Central Valley’s mentor school, Middletown Central School District, recently earned recognition from the Obama administration for the school’s efforts to improve its education practices and results. “Giving Every Child a Fair Shot” points to Middletown’s effort to wisely invest its Race to the Top grant in innovative programs to advance student outcomes.
“Central Valley shares much in common with Middletown,” said Central Valley Superintendent Rich Hughes.
“Both districts face similar challenges. Both have low students achievement and limited local resources. That makes them a great model for us to explore.”
Dr. Hughes said Middletown’s accomplishments are newsworthy because they are Central Valley School District’s Lexington Education Leadership Award (LELA) mentor school. Under the award, LELA provides schools with the opportunity to work with and learn from other forward thinking schools. The goal is to share practices that improve the quality of education.
“Middletown has done some amazing things. We hope to learn from their experiences,” he said.
“We are planning to take some of our faculty to Middletown to see what they are doing and how we might introduce that to our district.”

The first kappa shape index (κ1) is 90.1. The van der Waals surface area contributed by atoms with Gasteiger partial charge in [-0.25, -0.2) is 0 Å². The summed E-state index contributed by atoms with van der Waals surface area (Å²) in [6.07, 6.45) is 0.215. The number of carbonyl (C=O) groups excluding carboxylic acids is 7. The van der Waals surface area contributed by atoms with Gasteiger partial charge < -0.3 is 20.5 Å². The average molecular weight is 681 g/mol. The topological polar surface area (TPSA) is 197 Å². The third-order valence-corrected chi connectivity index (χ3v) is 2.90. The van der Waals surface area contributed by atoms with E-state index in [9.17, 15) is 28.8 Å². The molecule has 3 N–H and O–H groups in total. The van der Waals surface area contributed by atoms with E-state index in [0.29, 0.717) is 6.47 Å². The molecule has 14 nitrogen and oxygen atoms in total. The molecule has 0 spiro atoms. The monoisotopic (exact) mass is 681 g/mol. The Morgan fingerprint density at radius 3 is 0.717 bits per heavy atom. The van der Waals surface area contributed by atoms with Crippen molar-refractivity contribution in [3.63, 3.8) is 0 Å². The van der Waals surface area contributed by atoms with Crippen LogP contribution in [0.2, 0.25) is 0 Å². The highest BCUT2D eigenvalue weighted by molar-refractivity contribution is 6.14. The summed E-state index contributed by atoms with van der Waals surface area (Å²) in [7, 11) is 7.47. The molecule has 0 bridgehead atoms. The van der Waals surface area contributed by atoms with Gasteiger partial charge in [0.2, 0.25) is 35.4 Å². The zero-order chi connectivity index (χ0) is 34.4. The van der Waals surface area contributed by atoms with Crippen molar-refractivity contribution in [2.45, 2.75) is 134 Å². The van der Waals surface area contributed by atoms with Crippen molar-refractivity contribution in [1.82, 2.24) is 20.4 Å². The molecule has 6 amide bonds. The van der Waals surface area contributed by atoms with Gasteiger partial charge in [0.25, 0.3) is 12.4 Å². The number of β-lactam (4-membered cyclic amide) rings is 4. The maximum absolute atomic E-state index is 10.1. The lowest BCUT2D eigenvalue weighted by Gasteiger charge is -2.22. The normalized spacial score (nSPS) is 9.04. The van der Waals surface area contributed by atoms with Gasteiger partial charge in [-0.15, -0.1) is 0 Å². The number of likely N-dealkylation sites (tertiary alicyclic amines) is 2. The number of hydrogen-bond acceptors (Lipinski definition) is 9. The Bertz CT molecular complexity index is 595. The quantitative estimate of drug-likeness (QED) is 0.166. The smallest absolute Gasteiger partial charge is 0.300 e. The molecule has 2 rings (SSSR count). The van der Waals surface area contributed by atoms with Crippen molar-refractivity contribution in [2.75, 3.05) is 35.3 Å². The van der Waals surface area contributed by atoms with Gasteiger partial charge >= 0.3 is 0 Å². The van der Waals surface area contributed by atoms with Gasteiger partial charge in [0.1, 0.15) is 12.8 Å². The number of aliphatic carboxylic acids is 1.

The report, which cites progress under the Obama administration’s education agenda, includes the following”
“For instance, in Middletown, New York, which won a Race to the Top-District grant in 2012, the district has implemented a blended learning model, integrating technology into the classroom using a digital platform for the delivery of academic content and relying on teachers to use performance data to guide instruction and learning. Middletown has seen real progress—students in blended classrooms out-performed those in non-blended classrooms by as much as 45 percent in reading and 56 percent in math, and surpassed their growth targets by 18 percent in math and 36 percent in reading. In addition, using Race to the Top-District funds, Middletown provided free college tuition for all students to the Syracuse University Project Advance (SUPA). Prior to Race to the Top, 7 percent or fewer Middletown high school students were taking college courses during high school; in 2015, more than 25 percent of the graduating class did.”